The European Insurance and Occupational Pensions Authority (EIOPA) published today its third paper in a series of papers on the methodological principles of insurance stress testing. The methodological paper focuses on the climate change component and is a further step in enhancing EIOPA’s stress testing framework.
In particular, the paper sets out methodological principles that can be used to design bottom-up stress test exercises that aim to assess the vulnerability of insurers to climate risks. Although the emergence of climate risks is relatively recent compared to other insurance-specific and financial risks, incorporating them has rapidly become a priority for policymakers and supervisors alike.
Hence, any climate change stress test at this stage should be considered as part of a learning curve for industry and supervisors that is bound to evolve in the future. Already now, climate stress testing is an important tool to:
- raise awareness of climate-related risks,
- understand how insurers assess such risks,
- enhance risk management capabilities,
- evaluate potential spillover effects to other parts of the financial sector and to the real economy.
Amid the increasing consideration given to climate risks by the insurance industry and by supervisors at a European and global level, and in the absence of a commonly adopted climate stress testing framework for the insurance sector in the European Union, the paper presents conceptual approaches to the assessment of the climate risks for insurers under adverse scenarios.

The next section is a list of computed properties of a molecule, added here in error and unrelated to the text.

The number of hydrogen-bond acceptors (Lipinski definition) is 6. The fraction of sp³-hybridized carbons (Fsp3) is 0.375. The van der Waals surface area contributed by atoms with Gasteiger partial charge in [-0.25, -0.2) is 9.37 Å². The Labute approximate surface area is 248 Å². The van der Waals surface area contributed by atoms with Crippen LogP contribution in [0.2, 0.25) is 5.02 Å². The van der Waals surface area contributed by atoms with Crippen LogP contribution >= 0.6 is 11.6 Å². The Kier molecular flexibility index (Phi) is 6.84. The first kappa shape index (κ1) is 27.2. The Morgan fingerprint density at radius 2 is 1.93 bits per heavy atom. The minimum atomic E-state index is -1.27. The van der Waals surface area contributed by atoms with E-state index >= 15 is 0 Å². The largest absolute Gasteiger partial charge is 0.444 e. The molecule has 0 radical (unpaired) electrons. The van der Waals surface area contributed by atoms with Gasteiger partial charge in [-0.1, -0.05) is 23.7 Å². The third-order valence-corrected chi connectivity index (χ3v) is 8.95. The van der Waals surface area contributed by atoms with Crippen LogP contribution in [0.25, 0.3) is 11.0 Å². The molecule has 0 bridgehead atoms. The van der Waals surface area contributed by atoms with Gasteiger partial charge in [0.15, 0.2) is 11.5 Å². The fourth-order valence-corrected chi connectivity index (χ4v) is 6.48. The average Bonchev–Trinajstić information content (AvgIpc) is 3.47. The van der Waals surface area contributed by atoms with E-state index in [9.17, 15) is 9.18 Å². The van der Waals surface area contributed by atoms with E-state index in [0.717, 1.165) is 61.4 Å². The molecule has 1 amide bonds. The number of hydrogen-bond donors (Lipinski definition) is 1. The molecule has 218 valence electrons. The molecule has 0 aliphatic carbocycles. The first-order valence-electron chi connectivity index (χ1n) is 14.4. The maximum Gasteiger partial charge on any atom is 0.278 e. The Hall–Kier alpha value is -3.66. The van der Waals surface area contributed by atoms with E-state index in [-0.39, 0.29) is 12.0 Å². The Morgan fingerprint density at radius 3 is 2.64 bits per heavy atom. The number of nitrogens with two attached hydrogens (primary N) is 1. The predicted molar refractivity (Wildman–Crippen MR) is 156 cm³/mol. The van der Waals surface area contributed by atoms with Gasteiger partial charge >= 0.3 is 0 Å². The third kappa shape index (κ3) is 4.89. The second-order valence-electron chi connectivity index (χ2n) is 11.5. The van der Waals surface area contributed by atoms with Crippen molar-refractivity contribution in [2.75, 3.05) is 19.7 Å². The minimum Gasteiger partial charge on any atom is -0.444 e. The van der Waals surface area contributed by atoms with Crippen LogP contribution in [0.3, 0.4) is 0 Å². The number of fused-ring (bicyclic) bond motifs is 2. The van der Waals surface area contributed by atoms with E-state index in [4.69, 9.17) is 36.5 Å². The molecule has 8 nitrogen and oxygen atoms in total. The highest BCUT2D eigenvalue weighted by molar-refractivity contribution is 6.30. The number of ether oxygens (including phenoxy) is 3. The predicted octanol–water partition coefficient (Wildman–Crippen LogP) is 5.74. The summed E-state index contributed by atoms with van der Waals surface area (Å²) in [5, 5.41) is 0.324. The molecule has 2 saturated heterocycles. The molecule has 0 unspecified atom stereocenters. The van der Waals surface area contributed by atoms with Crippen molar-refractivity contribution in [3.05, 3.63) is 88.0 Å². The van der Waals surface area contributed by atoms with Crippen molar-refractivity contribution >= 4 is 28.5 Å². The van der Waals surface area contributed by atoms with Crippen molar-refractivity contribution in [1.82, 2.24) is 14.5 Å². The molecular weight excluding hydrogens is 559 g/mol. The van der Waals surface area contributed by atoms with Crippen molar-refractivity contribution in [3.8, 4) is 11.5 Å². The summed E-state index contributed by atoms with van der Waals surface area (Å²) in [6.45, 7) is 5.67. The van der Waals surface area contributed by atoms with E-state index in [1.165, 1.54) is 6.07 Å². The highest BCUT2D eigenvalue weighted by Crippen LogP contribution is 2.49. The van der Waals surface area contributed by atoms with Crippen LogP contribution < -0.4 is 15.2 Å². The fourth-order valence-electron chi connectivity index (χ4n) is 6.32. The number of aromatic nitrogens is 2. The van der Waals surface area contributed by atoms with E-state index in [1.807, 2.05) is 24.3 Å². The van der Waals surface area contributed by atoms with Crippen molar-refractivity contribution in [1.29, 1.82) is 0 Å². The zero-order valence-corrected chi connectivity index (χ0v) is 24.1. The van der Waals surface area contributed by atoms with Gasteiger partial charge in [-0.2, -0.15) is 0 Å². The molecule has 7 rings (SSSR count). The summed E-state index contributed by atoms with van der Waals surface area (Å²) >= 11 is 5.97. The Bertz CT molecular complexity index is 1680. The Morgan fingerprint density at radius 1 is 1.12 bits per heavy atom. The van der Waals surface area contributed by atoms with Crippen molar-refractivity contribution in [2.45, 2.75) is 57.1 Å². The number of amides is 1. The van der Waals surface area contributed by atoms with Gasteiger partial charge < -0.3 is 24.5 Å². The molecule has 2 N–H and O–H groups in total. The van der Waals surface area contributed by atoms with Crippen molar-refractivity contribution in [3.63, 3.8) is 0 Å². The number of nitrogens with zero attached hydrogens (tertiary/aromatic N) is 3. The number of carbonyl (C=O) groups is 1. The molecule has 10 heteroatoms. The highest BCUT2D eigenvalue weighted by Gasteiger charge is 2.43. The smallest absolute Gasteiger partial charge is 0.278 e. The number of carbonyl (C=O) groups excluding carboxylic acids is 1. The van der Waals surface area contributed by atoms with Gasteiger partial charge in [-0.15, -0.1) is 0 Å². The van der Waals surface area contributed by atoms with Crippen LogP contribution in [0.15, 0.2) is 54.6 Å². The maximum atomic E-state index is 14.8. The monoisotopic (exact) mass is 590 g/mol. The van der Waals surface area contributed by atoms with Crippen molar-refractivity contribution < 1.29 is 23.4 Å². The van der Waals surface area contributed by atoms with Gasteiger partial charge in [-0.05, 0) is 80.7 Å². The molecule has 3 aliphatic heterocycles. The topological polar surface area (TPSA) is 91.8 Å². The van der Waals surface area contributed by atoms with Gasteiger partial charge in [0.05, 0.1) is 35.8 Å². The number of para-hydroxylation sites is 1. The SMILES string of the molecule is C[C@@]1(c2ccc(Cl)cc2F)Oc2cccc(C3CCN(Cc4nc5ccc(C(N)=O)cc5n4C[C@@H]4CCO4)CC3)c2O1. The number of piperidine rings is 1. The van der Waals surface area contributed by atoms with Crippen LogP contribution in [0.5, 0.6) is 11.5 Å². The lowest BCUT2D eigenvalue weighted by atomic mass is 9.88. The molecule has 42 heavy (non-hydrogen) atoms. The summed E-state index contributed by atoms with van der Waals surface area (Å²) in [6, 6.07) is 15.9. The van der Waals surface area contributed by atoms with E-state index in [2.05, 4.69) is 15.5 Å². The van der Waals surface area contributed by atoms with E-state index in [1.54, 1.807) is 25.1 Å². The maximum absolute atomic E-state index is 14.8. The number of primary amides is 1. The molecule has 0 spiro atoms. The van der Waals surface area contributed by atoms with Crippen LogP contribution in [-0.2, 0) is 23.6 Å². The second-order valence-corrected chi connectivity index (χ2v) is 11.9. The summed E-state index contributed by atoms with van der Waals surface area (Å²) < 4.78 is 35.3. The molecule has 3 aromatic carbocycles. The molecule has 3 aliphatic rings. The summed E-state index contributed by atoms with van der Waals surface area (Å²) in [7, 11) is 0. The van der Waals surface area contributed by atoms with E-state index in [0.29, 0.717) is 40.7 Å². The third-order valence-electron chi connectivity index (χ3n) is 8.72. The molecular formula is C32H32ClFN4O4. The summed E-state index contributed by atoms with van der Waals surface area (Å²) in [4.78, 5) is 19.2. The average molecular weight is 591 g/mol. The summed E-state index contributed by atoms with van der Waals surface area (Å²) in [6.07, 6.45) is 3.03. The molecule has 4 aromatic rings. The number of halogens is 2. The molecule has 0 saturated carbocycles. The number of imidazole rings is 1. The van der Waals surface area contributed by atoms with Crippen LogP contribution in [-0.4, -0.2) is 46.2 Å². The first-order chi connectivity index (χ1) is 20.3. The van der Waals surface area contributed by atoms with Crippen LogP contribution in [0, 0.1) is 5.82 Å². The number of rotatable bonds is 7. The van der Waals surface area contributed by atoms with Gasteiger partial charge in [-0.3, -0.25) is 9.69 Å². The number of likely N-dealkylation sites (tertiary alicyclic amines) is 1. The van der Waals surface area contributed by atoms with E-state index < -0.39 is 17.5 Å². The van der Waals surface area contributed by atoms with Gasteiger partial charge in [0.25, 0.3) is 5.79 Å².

The paper also took into account the feedback provided by stakeholders during the public consultation.
In 2019, EIOPA initiated a process to improve its methodology for bottom-up stress testing. The first paper of the series set out the methodological principles of insurance stress testing while the second paper focused specifically on methodological principles that can be used to design exercises assessing insurers’ vulnerability to liquidity shocks.
Sustainable finance is a strategic priority area for EIOPA and the methodological principles for insurance stress testing of climate risks are part of a broader set of activities in this field (see EIOPA’s work on sustainable finance). The principles presented in this paper draw lessons from earlier work by EIOPA on sustainable finance, such as the sensitivity analysis of climate-change transition risks.